Chad Introduction



Chad is a landlocked country in Central Africa, bordered by Libya, Niger, Nigeria, Cameroon, Central African Republic and Sudan. A decision of traveling this place is quite confusing as it has several problems like the area of Sudan border is dangerous and traveling there must be prohibited.

Chad is one of several potential sites for the cradle of humankind in Africa — following the discovery of seven-million-year-old human-like skull, now known as the Toumaï (‘Hope of life’) skull. 7000 years ago the region was not as arid as it is today — cave paintings depict elephants, rhinoceroses, giraffes, cattle, and camels. People lived and farmed around the shores of lakes in the north central basin of the Sahara.

Chad comprises some 200 ethnicities, which fall into two distinct, and often hostile, population groupings. In the south, where the bulk of the population is concentrated, live sedentary agricultural peoples, including the Sara, Massa, Ngambaye, and Moundang; most are Christians, but some follow traditional religions. In the north are seminomadic and nomadic Muslim peoples, including Arabs, Tuareg, Hadjerai, Fulbe, and Toubou.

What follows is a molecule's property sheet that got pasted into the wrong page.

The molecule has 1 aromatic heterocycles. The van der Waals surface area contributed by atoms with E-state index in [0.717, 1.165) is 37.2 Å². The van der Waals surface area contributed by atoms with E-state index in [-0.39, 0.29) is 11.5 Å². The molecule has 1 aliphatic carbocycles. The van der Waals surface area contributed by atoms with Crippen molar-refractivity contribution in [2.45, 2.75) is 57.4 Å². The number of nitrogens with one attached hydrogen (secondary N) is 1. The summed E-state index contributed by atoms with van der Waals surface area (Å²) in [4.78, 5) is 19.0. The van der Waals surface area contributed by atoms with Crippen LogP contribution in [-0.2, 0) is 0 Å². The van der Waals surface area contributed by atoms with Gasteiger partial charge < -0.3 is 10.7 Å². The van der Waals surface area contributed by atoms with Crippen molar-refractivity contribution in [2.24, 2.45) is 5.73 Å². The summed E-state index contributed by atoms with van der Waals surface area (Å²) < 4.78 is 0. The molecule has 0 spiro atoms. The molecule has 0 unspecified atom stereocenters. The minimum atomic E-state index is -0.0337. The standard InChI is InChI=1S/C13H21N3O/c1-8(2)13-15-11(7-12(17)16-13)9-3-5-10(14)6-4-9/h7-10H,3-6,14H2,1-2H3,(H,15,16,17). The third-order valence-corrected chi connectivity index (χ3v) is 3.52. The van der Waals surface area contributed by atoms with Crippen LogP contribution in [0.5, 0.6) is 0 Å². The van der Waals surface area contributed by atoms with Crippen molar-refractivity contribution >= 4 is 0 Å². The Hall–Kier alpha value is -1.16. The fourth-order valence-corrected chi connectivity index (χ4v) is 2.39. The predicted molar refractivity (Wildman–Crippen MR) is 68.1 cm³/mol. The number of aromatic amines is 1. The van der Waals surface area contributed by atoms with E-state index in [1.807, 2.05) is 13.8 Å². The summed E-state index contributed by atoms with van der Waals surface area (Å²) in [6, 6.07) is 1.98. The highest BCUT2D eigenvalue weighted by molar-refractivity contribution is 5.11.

Football is Chad’s most popular sport. The country’s national team is closely followed during international competitions, and Chadian footballers have played for French teams. Basketball and freestyle wrestling are widely practiced, the latter in a form in which the wrestlers don traditional animal hides and cover themselves with dust.

French and Arabic are the official languages, but more than 100 languages and dialects are spoken throughout the country.

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